Broader geographic diversity can be an attractive aspect of portfolio management and particularly pronounced in some of the mid-year renewals. It will be important to tap into the local market knowledge of insurers to monitor their underwriting strategies and risk appetites with the goal of making informed decisions and providing value to clients.

Beyond 2024

A vital part of a reinsurer's value proposition is their ability to follow the fortunes of market cycles. In the case of the upcoming renewals, the cyber market will demonstrate how well reinsurers can react to a cyclical threat landscape depending on the resources they have at hand. In the long term, however, the view is less certain.

We can track ransomware attacks and anticipate their impact on the market on an almost real-time basis. The claims are visible, creating a truncated tail that can be addressed more quickly through a changing rate environment. Ultimately, however, cyber also carries long-tail risk and while it is subject to market cycles and evolving threat landscapes, it doesn’t exist in a vacuum. As important as it is for reinsurers to anticipate and react to shifting market trends, we also need to recognise the longer time horizon.

For customers and reinsurers, the topic du jour is privacy and what the upcoming regulatory changes are going to mean for them. With the most significant updates expected from the Biometric Information Privacy Act and similar legislation along with Securities and Exchange Commission filing requirements, most eyes are turned to the US on the issue of privacy. From this, we can draw two things.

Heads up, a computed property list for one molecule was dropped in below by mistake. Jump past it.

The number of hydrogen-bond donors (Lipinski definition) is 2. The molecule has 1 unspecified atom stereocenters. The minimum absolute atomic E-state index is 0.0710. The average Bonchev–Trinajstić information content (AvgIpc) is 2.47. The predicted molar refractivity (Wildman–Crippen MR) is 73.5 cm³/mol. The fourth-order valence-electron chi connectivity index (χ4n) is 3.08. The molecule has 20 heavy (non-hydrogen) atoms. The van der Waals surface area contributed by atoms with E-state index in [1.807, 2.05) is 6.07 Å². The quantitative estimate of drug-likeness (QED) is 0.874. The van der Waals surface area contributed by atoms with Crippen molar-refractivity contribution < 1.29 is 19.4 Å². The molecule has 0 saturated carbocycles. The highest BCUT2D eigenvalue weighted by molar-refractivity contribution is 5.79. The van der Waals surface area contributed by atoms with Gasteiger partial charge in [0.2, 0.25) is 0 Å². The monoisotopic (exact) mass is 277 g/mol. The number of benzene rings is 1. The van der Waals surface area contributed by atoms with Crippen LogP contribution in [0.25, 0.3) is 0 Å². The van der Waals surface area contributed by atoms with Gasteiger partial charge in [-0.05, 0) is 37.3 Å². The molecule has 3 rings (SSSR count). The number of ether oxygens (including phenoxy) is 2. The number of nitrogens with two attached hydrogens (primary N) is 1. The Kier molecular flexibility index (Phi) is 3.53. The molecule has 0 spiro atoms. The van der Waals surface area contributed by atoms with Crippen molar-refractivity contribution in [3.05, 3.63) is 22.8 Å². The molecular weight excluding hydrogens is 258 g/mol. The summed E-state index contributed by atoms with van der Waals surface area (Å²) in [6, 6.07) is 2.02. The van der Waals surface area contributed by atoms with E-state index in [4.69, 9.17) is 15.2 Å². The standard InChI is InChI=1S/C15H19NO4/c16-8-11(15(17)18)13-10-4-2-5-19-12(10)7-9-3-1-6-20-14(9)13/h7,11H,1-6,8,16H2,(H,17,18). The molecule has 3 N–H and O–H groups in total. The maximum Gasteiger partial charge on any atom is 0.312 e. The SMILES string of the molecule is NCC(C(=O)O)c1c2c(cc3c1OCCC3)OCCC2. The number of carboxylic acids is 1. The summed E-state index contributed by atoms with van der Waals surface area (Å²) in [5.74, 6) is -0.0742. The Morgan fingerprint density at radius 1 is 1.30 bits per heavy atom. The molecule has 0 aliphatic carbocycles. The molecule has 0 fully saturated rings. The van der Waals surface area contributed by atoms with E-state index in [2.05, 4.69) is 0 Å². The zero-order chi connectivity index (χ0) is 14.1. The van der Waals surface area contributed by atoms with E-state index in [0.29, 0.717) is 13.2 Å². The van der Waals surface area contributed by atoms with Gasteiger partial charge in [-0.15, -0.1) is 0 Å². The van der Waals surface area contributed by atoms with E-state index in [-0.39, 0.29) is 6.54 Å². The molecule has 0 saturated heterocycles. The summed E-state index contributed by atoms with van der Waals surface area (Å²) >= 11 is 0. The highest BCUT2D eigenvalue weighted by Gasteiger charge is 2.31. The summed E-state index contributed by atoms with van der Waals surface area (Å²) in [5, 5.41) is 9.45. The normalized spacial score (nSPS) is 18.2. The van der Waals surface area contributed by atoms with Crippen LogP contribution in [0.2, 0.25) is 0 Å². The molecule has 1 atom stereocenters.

First, now that there is a requirement to disclose material breaches within days of their occurrence, there is an opportunity for the worlds of D&O and the cyber market to become better connected. Historically, D&O claims related to cyber breaches and corresponding stock drops have been dismissed, but the new disclosure requirement is almost certain to attract plaintiffs, bringing data breaches and their subsequent disclosure directly under the remit of both D&O and cyber teams.

With many carriers writing both lines, this could pave the way for better collaboration between internal teams. With more coordination and input from each line of business, reinsurers can ultimately help better inform clients, highlighting the value of broader underwriting perspective and specialised teams.

Secondly, as much as everyone is anticipating changes in the US, legislative cycles are not equal across the world. Take the EU, for example, where despite the GDPR, the cyber market remains underpenetrated, and ransomware has been less of an issue (or even unpayable).

For global specialist reinsurers like Axis Re, the value of localised teams goes beyond the ability to respond well between renewal periods. It offers an opportunity for reinsurers to elevate service by providing foresight and broad knowledge of long-term trends. One that is not limited to a high-level understanding of the variations of risks appearing in claims bordereaux or market chatter, but a real-time understanding of risks, locations, and appetites that can only be delivered by the right people in each geographic setting.